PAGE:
Our bodies, our world, the air we breathe and the ground we walk on are all made up of matter. Sub atomic particles, such as electrons, protons, quarks and neutrinos are the very building blocks of the atoms that make up matter. They can't really be seen easily though, but we know they are there. A fun home science experiment to highlight these particles is a good way to explain what they are and how they function.
With a simple empty pickle jar, some dry ice, rubbing alcohol, a sponge, a marker and some dry ice, these bits of the beginning of our world can be revealed. On earth, these particles are bound to atoms and can't be seen individually. However, when stars explode in outer space, the earth is showered with unbound sub atomic particles. Here's how to see them. Take a sponge soaked in rubbing alcohol and place it in the pickle jar, the inside lid of which has been colored in black marker. Seal the lid tight and upend the jar on top of the super cold dry ice. Once it's begun to cool, small lines appear in side the jar. To see these, shut off the lights and shine the flashlight into the jar. These lines are droplets of alcohol vapor that's collided with the subatomic particles floating through our environment. It's similar to a chemtrail left by an airplane.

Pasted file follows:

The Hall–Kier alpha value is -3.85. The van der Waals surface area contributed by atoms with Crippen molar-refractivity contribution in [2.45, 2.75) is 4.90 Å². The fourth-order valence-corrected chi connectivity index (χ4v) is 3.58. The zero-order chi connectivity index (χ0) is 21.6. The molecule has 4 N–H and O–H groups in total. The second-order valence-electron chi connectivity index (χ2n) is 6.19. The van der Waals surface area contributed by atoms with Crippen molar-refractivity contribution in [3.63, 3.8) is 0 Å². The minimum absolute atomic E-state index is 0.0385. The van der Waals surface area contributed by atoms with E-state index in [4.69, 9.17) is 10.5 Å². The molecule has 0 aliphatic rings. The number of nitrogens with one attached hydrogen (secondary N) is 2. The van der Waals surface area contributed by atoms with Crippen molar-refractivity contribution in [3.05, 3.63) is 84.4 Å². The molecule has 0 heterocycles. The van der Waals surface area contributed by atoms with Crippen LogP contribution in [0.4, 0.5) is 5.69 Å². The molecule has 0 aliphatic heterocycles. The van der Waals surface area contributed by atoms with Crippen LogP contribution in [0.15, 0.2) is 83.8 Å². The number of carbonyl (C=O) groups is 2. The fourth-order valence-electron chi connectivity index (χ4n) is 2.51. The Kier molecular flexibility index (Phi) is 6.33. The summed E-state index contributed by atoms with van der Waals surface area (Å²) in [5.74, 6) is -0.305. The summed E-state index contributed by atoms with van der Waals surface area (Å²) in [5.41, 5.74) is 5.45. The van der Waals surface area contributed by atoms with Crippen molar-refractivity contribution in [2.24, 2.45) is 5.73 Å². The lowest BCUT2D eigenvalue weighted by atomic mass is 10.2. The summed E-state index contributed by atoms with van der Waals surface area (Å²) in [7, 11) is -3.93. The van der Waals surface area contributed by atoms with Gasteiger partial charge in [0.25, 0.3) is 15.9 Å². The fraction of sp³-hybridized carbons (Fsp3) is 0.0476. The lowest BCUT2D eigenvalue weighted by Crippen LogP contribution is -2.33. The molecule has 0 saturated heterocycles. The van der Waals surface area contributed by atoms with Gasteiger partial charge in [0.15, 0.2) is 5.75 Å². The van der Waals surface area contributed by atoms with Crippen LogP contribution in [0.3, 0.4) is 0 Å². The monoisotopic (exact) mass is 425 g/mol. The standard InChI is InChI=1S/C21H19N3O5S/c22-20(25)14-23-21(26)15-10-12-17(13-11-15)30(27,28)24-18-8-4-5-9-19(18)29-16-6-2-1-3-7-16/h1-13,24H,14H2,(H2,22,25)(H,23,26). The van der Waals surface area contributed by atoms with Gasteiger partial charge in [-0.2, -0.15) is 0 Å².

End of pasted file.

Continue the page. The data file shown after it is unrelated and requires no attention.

While physics can be complex, this very simple experiment with items found around the home can show us normally invisible parts of matter that originate from stars older than our galaxy. Mind. Blown.